Ex-NYPD officer Peter Liang was convicted on February 11 for fatally shooting Akai Gurley, an unarmed 28-year-old Black man. Now the prosecutor has announced that he will not seek jail time.

NPR reports that Brooklyn district attorney Ken Thompson recommended that Justice Danny Chun sentence Liang to six months of house arrest paired with 500 hours of community service and five years on probation. Thompson issued the following statement yesterday (March 23):

Peter Liang was indicted, prosecuted and subsequently convicted by a jury because his reckless actions caused an innocent man to lose his life. There is no evidence, however, that he intended to kill or injure Akai Gurley. When Mr. Liang went into that building that night, he did so as part of his job and to keep the people of Brooklyn and our city safe.

In sentencing a defendant, the facts of the crime and the particular characteristics of that person must be considered. Mr. Liang has no prior criminal history and poses no future threat to public safety. Because his incarceration is not necessary to protect the public, and due to the unique circumstances of this case, a prison sentence is not warranted.

Justice will be best served if Mr. Liang is sentenced to five years of probation, with the condition that he serves six months of home confinement with electric monitoring and performs 500 hours of community service. I have provided this sentencing recommendation to Justice Chun.

As I have said before, there are no winners here. But the sentence that I have requested is just and fair under the circumstances of this case. From the beginning, this tragic case has always been about justice and not about revenge.

Liang, who is Chinese-American, was found guilty of second-degree manslaughter, second-degree assault, second-degree reckless endangerment, criminally negligent homicide and official misconduct after he shot into a dark stairwell and the bullet ricocheted and killed Gurley. His indictment sparked protests around the country, with thousands taking to the streets to say Liang is a scapegoat for a police department with a volatile relationship with people of color.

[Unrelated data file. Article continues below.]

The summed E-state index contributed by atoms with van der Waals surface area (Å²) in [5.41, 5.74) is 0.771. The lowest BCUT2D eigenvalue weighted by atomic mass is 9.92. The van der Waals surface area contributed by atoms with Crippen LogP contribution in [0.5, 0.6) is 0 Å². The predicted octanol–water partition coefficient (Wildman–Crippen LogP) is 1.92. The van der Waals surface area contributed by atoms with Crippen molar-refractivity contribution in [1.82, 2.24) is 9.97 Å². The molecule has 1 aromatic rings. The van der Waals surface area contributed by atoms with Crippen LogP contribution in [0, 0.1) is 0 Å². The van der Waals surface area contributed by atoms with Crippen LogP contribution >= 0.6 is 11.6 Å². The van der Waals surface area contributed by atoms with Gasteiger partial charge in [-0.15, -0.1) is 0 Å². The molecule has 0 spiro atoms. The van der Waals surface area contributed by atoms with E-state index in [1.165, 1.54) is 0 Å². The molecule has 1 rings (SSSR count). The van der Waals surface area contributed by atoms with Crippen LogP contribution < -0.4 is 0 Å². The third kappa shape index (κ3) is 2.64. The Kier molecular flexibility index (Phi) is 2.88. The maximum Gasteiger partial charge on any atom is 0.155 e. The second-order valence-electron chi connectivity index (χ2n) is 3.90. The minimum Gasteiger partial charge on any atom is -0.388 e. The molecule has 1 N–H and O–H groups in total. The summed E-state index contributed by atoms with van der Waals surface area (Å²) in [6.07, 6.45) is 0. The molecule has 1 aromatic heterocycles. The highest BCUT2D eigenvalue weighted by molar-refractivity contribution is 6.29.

Liang’s attorneys released their own statement in praise of the recommendation, writing: “Although we disagree with Mr. Thompson on the fundamental issue of Peter Liang’s culpability, he deserves praise for his dispassionate and courageous decision that incarceration is not called for in this case.”

Douglas Lee from the Greater New York Coalition for Supporting Peter Liang agreed, telling The New York Times that he is “very pleased with the tone of Ken Thompson’s statement. Right now I just hope that the judge makes sure that this young man does not get punished for an accident.”

But Gurley’s family thinks it amounts to a slap on the wrist. “We are outraged at District Attorney Thompson’s inadequate sentencing recommendation,” they said in a statement. “Officer Liang was convicted of manslaughter and should serve time in prison for his crime. This sentencing recommendation sends the message that police officers who kill people should not face serious consequences.”

The Times also spoke to Lumumba Akinwole-Bandele, a senior organizer with the NAACP Legal Defense and Education Fund who feels the recommendation represents “the devaluation of black and brown lives” and that if a civilian had accidently killed an officer, things would be different. “I think if the shoe were on the other foot, it would be highly unlikely we would having this conversation,” he said.

Liang’s sentencing hearing is scheduled for April 14. The judge could send him to prison for up to 15 years.